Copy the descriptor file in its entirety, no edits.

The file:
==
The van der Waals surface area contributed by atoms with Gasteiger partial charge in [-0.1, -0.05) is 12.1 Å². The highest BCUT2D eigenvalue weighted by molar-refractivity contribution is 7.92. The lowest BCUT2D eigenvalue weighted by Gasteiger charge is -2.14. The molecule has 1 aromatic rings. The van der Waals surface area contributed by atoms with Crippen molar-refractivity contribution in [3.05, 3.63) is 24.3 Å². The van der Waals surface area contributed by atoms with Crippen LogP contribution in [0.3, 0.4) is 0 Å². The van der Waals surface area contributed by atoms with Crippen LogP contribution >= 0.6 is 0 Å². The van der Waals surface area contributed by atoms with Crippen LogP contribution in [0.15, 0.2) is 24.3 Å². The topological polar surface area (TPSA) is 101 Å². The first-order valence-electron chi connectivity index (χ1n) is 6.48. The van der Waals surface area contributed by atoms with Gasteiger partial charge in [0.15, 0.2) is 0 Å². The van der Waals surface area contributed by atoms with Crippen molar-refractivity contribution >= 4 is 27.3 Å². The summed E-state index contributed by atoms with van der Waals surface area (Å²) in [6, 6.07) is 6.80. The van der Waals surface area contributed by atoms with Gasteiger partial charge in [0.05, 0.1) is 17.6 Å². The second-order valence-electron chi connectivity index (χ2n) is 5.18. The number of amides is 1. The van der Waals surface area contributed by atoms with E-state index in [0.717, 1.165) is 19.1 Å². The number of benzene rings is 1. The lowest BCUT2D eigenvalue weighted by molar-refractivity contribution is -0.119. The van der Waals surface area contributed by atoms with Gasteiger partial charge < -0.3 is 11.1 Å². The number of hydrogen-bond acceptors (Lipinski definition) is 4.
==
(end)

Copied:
The van der Waals surface area contributed by atoms with Gasteiger partial charge in [-0.1, -0.05) is 12.1 Å². The highest BCUT2D eigenvalue weighted by molar-refractivity contribution is 7.92. The lowest BCUT2D eigenvalue weighted by Gasteiger charge is -2.14. The molecule has 1 aromatic rings. The van der Waals surface area contributed by atoms with Crippen molar-refractivity contribution in [3.05, 3.63) is 24.3 Å². The van der Waals surface area contributed by atoms with Crippen LogP contribution in [0.3, 0.4) is 0 Å². The van der Waals surface area contributed by atoms with Crippen LogP contribution >= 0.6 is 0 Å². The van der Waals surface area contributed by atoms with Crippen LogP contribution in [0.15, 0.2) is 24.3 Å². The topological polar surface area (TPSA) is 101 Å². The first-order valence-electron chi connectivity index (χ1n) is 6.48. The van der Waals surface area contributed by atoms with Gasteiger partial charge in [0.15, 0.2) is 0 Å². The van der Waals surface area contributed by atoms with Crippen molar-refractivity contribution >= 4 is 27.3 Å². The summed E-state index contributed by atoms with van der Waals surface area (Å²) in [6, 6.07) is 6.80. The van der Waals surface area contributed by atoms with Gasteiger partial charge in [0.05, 0.1) is 17.6 Å². The second-order valence-electron chi connectivity index (χ2n) is 5.18. The number of amides is 1. The van der Waals surface area contributed by atoms with E-state index in [0.717, 1.165) is 19.1 Å². The number of benzene rings is 1. The lowest BCUT2D eigenvalue weighted by molar-refractivity contribution is -0.119. The van der Waals surface area contributed by atoms with Gasteiger partial charge < -0.3 is 11.1 Å². The number of hydrogen-bond acceptors (Lipinski definition) is 4.